This past year I’ve been doing a lot of work with and in SCSS (aka SASS). Having rewritten several frameworks now, I feel I should point out what I see as faux pas of too many SCSS authors. Remember, these are my peeves, feel free to comment.
- If you’re gonna write a novel…
Don’t clutter up your SCSS files with loads of inline docs. If you have something to say, do it properly and put your docs in an MD or similar docs format.
- Don’t be facetious
CSS noobs should not be using SCSS (i.e. learn to walk before…), so please spare me the superfluous comments. Everybody ought to know ‘a’ is for links (yes, some authors are that thick).
- Don’t waste space, ever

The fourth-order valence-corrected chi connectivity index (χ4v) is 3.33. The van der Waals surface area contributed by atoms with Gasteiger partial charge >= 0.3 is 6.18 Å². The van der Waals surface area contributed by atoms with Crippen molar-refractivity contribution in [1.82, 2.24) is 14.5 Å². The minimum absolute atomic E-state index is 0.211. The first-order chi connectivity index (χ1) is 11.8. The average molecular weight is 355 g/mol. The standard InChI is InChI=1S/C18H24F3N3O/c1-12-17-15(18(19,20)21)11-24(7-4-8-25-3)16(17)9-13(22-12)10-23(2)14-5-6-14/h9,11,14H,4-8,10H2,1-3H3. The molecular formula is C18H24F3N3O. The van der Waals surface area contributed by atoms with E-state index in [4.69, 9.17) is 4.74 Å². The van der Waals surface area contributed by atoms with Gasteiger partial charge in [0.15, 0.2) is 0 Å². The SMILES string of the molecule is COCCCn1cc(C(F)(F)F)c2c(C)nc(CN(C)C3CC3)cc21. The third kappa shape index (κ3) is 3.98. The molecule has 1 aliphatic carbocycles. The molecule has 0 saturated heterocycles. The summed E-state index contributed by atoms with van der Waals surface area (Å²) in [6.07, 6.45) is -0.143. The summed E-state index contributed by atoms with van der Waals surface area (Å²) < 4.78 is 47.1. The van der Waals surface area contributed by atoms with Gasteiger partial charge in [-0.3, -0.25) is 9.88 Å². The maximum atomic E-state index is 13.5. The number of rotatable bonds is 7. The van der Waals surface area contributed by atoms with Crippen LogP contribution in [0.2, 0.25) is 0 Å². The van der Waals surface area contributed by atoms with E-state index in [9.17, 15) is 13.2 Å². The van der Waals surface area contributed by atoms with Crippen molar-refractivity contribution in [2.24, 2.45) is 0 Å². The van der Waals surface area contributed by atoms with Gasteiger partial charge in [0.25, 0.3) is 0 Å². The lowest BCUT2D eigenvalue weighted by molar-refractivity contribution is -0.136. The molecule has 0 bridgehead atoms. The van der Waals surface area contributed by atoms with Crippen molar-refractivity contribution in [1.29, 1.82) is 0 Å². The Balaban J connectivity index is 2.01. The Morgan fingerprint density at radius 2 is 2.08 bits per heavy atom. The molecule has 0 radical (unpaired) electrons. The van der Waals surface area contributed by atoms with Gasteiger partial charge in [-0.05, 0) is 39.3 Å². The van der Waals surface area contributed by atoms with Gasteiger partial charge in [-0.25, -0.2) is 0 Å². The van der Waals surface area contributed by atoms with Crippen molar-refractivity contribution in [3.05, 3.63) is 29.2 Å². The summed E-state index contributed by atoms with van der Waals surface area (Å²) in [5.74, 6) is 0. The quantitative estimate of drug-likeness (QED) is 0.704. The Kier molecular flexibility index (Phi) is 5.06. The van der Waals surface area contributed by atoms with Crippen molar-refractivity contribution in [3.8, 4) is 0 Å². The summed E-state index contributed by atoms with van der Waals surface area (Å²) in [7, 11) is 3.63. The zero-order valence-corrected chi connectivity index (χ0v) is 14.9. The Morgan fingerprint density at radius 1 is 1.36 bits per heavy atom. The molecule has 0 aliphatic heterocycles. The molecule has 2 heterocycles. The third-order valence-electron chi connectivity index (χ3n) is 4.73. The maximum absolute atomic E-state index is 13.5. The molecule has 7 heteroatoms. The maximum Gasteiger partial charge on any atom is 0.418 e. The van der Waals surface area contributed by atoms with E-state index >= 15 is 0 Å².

I have been able to reduce the line numbers of some SCSS files by almost 50% by just deleting extraneous spacing. Readability is good, but don’t insinuate that I need double blank lines and loads of comment blocks to understand the code. It’s annoying.
- Don’t include ASCII drawings
If you like ASCII art, great, but don’t include it in SCSS files. No sane developer needs lines wasted on lines formed by loads of ==s or whatever nonsense some come up with. If you wanna draw, do it on deviantart.com, please!
- Use SCSS
As surprising as this may be, some frameworks or ports thereof advertised as SASS aren’t actually SASS really. My rule is simple: If you’re not even gonna use nesting, don’t call it SASS, please!
- Really use SASS
You’d be surprised how much you can get out of the meta language’s concepts. Really use all of its features (nesting, mixins, CSS3 helpers, etc.).
So, in short, if the title or readme says SASS, there’d better be SASS inside. Don’t make me run your code through my BS filter!
Edited to highlight the ASCII art point.